THEY are the spectacular natural events that changed the face of the Scottish landscape forever. In past millennia, hundreds of giant rockslides triggered by climate change have sheared off mountainsides.
But a new dating technique suggests that the threat is far from over. Experts estimate the country could be hit at any time by up to three massive landslips over the next 1,000 years.
The most likely areas are Torridon, Skye and the western Cairngorms down to the Angus Glens, where huge rock falls have been most common in the past.
Further, if a rock face slides off in a coastal region, it could create a giant wave that would swamp surrounding areas.
Their scale would be vastly greater than the boulder and mud slides that have become increasingly prevalent in Scotland.
The biggest dated so far occurred when nine million tonnes of Beinn Alligin, which dominates Glen Torridon, broke off 4,000 years ago with such power that it travelled a mile along a valley floor.
The prediction of future major rock falls has been made by Professor Colin Ballantyne, of the School of Geography and Geosciences at St Andrews University, who has been studying Scotland's post-glacial landslides for more than 15 years.
He said: "Periods of exceptionally heavy rainfall bring the threat of landslides that may block or destroy roads in the hillier parts of Scotland.
"These modern landslides, however, are tiny when compared with some that occurred in the past. Until recently, little was known about the timing and causes of huge landslides in the Highlands, but new ways of dating landslide deposits are showing that there is still a possibility of future catastrophic landslides in Scottish glens."
Ballantyne's work covers the period between the peak of the last Ice Age around 17,000 years ago, when most of Scotland was covered in an ice sheet up to 1,200 metres thick, to the present day. He has pioneered the use of a new technique, cosmogenic isotope dating, that can pinpoint the age of a rockslide.
When a slide occurs, previously buried rock surfaces are exposed to a bombardment by cosmic radiation. This prompts the slow build-up of tell-tale traces of certain isotopes – atoms – in minerals such as quartz. As the concentrations of isotopes are known to increase predictably over time, geologists can work out when the landslide occurred.
Working with the University of Washington in the US and at the Scottish Universities' Environmental Research Centre in East Kilbride, Ballantyne has dated 15 major landslides, with another 22 in the pipeline.
What surprised the team was that although some dated back 16,000 years, the most recent was a rock fall that dammed up the famous Lost Valley in Glencoe 1,900 years ago. "Some big rockslides took place pretty soon after deglaciation. For example, in the Cairngorms two occurred about 16,000 years ago, immediately after the ice had gone," said Ballantyne.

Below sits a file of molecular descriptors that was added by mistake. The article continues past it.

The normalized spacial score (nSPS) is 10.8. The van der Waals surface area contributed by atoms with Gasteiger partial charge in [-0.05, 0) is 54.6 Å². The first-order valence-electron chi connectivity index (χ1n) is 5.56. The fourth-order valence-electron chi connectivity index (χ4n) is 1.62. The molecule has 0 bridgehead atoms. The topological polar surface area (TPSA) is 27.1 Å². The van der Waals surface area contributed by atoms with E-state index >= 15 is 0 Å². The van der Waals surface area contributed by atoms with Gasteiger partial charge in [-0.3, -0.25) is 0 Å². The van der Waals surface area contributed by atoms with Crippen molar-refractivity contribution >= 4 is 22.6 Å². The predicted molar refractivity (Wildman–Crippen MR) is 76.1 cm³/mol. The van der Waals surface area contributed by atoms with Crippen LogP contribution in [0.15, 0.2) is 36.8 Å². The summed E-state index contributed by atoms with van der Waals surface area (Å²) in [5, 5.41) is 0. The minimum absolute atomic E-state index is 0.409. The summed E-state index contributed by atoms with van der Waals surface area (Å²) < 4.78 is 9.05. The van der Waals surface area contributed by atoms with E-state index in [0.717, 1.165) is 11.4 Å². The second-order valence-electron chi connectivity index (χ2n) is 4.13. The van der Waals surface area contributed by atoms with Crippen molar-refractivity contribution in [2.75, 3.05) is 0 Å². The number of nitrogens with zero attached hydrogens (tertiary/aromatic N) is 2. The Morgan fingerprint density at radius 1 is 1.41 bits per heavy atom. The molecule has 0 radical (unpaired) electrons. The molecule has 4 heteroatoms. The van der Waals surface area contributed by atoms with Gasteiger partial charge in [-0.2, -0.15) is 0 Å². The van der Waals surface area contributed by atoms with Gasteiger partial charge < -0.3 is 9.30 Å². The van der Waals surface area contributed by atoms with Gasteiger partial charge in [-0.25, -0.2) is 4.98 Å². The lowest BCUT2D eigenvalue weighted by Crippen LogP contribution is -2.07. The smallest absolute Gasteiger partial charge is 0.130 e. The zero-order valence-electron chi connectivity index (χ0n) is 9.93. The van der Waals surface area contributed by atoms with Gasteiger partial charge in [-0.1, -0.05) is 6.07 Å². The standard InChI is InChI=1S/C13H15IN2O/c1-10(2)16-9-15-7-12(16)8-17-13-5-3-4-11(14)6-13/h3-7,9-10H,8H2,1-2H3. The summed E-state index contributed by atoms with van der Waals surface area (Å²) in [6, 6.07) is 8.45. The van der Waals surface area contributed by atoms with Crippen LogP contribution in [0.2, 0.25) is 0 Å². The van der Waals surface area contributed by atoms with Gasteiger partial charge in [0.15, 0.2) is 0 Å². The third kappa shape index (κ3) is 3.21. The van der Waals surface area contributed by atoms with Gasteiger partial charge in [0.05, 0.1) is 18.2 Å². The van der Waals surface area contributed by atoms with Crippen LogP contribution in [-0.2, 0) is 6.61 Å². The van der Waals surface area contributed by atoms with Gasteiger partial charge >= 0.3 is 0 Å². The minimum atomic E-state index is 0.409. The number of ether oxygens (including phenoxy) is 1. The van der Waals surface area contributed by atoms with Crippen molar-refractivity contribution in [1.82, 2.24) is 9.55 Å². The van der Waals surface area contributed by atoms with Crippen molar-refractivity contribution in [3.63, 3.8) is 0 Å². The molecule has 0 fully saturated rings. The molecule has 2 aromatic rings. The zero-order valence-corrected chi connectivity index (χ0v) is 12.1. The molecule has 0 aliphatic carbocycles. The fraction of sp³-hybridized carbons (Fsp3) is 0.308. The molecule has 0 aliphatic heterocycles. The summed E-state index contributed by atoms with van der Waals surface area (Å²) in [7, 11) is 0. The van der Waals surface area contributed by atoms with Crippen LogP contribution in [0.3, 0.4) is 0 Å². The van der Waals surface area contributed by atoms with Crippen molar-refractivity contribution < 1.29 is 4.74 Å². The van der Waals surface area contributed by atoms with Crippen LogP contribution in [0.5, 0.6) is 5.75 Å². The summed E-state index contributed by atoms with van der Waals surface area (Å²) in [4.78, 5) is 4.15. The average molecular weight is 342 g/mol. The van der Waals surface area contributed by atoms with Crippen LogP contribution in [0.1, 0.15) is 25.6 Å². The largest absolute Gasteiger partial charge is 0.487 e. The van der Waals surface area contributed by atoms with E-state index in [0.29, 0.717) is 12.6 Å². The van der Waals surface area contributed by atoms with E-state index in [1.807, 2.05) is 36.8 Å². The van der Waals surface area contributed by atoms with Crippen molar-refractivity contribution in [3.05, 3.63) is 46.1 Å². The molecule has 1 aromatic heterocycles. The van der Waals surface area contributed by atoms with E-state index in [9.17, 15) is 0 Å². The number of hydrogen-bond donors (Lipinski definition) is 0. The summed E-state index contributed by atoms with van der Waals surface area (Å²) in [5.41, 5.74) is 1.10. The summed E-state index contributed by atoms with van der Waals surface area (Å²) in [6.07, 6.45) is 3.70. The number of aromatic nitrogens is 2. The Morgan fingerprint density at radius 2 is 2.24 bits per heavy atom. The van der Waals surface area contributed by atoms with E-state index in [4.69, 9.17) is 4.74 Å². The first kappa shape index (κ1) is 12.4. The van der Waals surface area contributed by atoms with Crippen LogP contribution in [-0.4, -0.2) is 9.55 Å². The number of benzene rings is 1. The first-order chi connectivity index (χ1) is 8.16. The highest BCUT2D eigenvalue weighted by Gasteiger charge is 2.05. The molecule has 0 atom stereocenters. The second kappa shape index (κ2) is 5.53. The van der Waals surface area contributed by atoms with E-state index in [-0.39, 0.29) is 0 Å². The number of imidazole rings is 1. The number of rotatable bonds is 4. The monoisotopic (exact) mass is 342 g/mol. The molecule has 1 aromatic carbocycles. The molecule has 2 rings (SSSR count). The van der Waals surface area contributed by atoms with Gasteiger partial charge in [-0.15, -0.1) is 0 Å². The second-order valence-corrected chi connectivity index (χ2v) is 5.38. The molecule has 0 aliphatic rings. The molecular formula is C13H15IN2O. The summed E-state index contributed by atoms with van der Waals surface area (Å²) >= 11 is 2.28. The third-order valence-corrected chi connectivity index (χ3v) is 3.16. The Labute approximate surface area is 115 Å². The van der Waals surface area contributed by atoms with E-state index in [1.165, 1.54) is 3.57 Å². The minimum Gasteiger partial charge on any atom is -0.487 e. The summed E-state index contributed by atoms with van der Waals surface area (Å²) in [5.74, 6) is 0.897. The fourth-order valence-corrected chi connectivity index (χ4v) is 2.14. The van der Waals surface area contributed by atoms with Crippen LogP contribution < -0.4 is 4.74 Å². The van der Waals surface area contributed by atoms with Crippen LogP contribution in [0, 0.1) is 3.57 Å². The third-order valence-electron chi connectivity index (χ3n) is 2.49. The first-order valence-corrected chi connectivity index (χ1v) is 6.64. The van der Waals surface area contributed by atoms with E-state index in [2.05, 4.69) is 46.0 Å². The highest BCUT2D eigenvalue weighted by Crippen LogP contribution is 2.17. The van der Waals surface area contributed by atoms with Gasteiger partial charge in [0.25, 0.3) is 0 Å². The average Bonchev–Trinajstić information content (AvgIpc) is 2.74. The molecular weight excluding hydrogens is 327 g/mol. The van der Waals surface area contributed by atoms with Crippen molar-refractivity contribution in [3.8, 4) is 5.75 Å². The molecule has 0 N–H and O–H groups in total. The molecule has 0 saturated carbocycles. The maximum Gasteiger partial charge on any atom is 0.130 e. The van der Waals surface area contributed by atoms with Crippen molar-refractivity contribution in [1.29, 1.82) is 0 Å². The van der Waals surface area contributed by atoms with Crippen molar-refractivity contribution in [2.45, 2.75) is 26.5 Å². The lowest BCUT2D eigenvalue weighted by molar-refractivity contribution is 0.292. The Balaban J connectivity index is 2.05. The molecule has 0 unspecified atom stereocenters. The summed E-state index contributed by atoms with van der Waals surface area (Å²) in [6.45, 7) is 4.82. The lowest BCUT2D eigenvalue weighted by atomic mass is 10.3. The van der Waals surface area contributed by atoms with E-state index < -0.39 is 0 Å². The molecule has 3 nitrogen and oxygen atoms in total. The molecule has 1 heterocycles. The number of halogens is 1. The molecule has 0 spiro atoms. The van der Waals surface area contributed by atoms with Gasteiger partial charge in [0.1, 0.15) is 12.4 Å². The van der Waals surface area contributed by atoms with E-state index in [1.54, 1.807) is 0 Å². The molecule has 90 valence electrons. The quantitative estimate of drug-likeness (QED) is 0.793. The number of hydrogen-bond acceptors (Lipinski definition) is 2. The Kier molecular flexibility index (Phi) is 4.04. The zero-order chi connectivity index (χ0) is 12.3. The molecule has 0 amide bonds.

"Other results have proved more surprising. A major rockslide on The Storr, in northern Skye, did not occur until about 6,500 years ago, over 10,000 years after deglaciation.
"The most recent of the big rock avalanches that we've dated so far is one that dams up the Lost Valley near Glencoe. About half a million tonnes of rock came down about 1,900 years ago. On a geological timescale, it's very recent."
The slides have occurred as a consequence of the retreat of the ice-sheets. As the ice melted, the pressure eased and "rock relaxation" took place.
"When the weight is taken off, the rocks expand again like a sponge," said Ballantyne. "But they can't just spring back into place. As they expand, they tend to crack open near the surface and when they reach a certain critical point they fail and break apart. It is usually caused by slow effects of deglaciation, but earthquakes, even small ones, may trigger them as well."
Large rockslides directly into the sea or lochs can generate local 'tsunami' effects. Ballantyne said: "This happened in Norway in 1928, when an entire fishing village was wiped out. Any future big rockslide or rock avalanche in the Highlands would probably take place in a remote glen, so the hazard rating is pretty low. The most likely effect is that it could take out a few sheep."
The humans most likely to be affected would be mountaineers. Told of the findings, David Gibson, a spokesman for the Mountaineering Council of Scotland, said: "Interesting, yes. Are we scared? No. Mountaineers have to be prepared for any eventuality."
One possible landslip site is The Snub, the hill above Loch Brandy in Glen Clova in Highland Perthshire. Gibson said: "There is huge crack near the cliff edge above the loch. If that goes down, there is going to be an almighty splash."
The Scottish Executive ordered a report into landslide risks after main routes were blocked by mud and rock after heavy rainstorms in the summers of 2004 and 2005.
A family had a narrow escape from their car when a landslide blocked the A9 near Dunkeld. Then 50 people had to be airlifted to safety after huge mudslides trapped their vehicles on the A85 in Glen Ogle, near Lochearnhead. The slide caused 1m of damage to the road, paths and bridges, which took months to repair.
But Ballantyne said: "They were 1,000th of the size of some of the older ones."